If your loved one has hemophilia A, they lack a protein called clotting factor VIII. This means they may be more susceptible to excessive bleeding when injured, or they might start to bleed without warning or explanation.

The World Federation of Hemophilia estimates that 1 in 10,000 people are born with hemophilia A. Despite the rarity of this blood disorder, it’s important to realize that your loved one isn’t alone. They’re also lucky to have people who care about them and their condition.

Below are just some of the best ways you can help support a loved one with hemophilia A.

When a loved one has hemophilia A, it’s perfectly understandable to worry about their safety during certain activities. Some exercises, such as contact sports, are considered particularly high-risk given the types of severe bleeding that can occur. You may be tempted to advise them to refrain from all activities, but doing so could negatively impact their physical and emotional well-being.

While high-contact sports and activities with a risk of head injury aren’t recommended, the World Federation of Hemophilia says that walking, swimming, and cycling are generally safe. Instead of banning all sports, help your loved one figure out ways they can protect themselves from bleeding episodes. Depending on the severity of their hemophilia A, they may need to take certain precautions. Do they need protective gear? Do they need to take a desmopressin (DDAVP) injection or have an infusion before the activity? Be there to support your loved one without getting in the way of activities they can enjoy safely.

One way to help your loved one take precautions during higher-risk activities is to have a first-aid kit handy that includes their medication. Bandages are perfectly adequate for covering a small cut or scrape after applying pressure to slow or stop the bleeding. You can also have ice packs on hand to treat bumps and help prevent bruising.

Getting a cut with hemophilia A often requires more than a bandage and hug. Since your loved one doesn’t naturally have the clotting capabilities needed to stop the bleeding, they’ll need some extra assistance. You can help by applying pressure to the wound with gauze (this is especially helpful in those hard-to-reach areas of the body). Once the bleeding subsides, apply a bandage to the area to protect the wound. If the bleeding doesn’t stop, take your loved one to the emergency room and call their doctor.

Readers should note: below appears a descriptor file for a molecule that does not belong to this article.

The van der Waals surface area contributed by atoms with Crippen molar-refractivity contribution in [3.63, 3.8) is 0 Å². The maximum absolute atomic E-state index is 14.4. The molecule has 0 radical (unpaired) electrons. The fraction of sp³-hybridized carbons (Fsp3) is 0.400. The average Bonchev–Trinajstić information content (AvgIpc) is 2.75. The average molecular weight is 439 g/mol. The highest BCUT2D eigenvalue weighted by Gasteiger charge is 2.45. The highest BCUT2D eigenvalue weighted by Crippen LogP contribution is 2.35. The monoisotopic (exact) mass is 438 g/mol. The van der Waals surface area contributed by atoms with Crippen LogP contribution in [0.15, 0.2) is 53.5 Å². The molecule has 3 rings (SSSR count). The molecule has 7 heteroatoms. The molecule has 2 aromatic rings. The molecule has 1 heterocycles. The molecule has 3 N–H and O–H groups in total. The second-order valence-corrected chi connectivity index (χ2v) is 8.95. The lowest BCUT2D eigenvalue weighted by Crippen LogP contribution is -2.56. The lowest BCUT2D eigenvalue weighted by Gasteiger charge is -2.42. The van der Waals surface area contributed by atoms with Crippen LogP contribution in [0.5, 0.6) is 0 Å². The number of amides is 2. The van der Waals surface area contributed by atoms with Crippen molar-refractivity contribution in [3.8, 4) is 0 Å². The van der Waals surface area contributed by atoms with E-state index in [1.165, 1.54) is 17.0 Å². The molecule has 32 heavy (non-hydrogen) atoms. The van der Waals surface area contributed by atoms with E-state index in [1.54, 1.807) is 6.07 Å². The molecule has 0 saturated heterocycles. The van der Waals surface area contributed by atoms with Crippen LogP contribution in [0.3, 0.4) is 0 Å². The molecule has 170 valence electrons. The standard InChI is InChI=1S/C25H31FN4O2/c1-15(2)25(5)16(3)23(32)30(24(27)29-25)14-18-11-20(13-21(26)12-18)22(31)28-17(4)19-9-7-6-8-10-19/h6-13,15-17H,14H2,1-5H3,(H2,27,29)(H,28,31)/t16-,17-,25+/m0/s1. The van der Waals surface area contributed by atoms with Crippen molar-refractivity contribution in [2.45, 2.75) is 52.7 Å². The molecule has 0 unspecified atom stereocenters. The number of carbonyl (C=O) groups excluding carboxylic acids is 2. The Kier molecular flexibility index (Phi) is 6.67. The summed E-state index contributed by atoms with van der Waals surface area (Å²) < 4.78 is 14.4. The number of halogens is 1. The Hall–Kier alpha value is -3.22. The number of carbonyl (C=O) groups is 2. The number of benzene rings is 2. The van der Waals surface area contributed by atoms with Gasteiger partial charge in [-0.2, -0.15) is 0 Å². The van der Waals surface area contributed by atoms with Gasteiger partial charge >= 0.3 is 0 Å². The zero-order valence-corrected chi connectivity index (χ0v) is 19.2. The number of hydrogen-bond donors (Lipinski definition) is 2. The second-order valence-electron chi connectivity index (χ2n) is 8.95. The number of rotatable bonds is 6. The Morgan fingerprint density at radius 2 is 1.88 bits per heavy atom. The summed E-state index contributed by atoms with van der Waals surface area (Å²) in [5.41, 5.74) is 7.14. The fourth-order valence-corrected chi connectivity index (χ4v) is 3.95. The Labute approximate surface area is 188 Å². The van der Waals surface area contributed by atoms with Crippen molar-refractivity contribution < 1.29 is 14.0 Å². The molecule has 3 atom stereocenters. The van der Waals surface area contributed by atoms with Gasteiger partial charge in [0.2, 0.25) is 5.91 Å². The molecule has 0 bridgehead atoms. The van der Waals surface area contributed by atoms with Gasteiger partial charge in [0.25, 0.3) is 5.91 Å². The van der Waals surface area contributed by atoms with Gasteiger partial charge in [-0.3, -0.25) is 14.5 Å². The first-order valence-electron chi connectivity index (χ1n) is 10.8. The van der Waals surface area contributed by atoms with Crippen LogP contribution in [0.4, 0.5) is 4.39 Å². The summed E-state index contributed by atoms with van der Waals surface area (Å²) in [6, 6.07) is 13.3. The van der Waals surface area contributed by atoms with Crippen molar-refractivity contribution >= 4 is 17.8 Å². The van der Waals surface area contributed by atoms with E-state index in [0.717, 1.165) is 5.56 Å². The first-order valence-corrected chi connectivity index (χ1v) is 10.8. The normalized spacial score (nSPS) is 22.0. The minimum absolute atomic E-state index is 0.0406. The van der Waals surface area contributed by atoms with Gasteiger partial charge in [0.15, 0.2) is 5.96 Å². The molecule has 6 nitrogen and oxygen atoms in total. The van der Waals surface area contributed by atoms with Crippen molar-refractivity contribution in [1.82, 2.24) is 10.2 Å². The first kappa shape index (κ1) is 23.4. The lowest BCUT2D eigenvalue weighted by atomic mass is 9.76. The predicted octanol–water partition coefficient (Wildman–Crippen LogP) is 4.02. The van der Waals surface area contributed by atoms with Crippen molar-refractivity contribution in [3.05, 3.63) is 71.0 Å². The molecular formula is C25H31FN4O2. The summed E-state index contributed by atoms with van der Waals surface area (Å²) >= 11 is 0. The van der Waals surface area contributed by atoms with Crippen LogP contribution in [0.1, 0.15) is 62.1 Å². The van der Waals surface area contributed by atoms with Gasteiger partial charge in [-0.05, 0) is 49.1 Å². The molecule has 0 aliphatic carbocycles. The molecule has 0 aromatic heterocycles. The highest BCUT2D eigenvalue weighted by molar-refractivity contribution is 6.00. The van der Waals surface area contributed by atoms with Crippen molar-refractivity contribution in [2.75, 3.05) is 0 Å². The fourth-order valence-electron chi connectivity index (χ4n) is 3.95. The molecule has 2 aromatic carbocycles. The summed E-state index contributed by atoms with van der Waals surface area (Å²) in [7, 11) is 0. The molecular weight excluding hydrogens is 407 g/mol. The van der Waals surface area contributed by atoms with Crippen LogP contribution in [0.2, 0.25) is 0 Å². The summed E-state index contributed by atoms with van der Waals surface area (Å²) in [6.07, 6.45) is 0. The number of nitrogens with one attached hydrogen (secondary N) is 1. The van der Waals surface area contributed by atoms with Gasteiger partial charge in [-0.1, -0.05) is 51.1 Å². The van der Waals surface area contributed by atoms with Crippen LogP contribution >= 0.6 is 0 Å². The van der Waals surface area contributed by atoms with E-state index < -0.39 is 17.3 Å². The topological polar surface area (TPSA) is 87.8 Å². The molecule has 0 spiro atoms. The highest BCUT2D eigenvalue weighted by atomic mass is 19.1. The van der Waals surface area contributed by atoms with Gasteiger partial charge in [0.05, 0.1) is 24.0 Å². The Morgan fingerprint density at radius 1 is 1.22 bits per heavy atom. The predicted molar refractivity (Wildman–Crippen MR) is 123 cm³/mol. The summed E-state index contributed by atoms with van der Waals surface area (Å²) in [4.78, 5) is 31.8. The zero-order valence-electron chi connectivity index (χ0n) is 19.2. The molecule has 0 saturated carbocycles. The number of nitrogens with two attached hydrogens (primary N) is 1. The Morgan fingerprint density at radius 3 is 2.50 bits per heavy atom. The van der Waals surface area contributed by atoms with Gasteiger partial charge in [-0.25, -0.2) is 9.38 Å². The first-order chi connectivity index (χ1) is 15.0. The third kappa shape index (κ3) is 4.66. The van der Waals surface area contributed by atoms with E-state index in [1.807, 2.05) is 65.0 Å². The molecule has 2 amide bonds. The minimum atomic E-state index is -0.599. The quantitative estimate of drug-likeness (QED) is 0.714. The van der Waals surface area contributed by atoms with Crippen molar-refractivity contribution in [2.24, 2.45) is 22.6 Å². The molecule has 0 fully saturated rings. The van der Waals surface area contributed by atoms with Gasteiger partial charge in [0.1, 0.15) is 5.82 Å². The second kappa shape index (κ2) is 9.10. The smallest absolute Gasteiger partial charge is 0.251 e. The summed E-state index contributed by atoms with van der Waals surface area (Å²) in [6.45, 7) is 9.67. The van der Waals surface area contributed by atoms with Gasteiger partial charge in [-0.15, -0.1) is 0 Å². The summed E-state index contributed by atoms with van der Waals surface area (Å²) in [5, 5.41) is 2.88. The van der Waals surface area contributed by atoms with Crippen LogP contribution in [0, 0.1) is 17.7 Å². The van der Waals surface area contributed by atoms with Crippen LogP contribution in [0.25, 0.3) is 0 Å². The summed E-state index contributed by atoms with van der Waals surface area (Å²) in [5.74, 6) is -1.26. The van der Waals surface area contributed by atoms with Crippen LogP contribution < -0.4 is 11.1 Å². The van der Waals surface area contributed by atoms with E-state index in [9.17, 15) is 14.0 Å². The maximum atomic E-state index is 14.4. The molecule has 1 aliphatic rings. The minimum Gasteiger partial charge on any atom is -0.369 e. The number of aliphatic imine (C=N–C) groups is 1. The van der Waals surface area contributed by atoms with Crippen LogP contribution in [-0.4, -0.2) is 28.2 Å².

While most infusions are done in-office, some people with severe hemophilia A may need to conduct them at home. If your loved one’s condition is milder, they may still need to take DDAVP on their own in case of an emergency or as a preventive measure. Learn how to administer these medications in case your loved one needs help. Ask a doctor for some advice, or even let your loved one show you how if they are able.

Between regular checkups, treatment appointments, and physical therapy, your loved one may be exhausted from all the driving around. You can help by offering to drive them to their appointments whenever you are able. Doing so can help your loved one save their energy, so they can focus on what matters most: getting well. Plus, if they’ve had a lot of bleeding from joints in their knees and ankles, driving a car can be extra challenging.

Living with hemophilia A is a lot to manage, and your loved one is likely more focused on treatment and prevention than the status of their condition. You can help by becoming their researcher: Are there any new up-and-coming treatments to discuss with their doctor? What side effects do these treatments have? Are the medications your loved one is taking working as they should? Are there any clinical trials underway?

You can also help your loved one by accompanying them to their doctors’ appointments. Offer to take notes and lend emotional support. Your loved one will let you know their limits when it comes to your attention.

Hemophilia A is a lifelong condition that has no known cure. You can help improve your loved one’s quality of life by offering both moral and medical support. Proper care can help ensure a normal lifespan. So, while you might feel helpless in the face of your loved one’s condition, you’re likely doing much more than you realize.

Read this article in Spanish.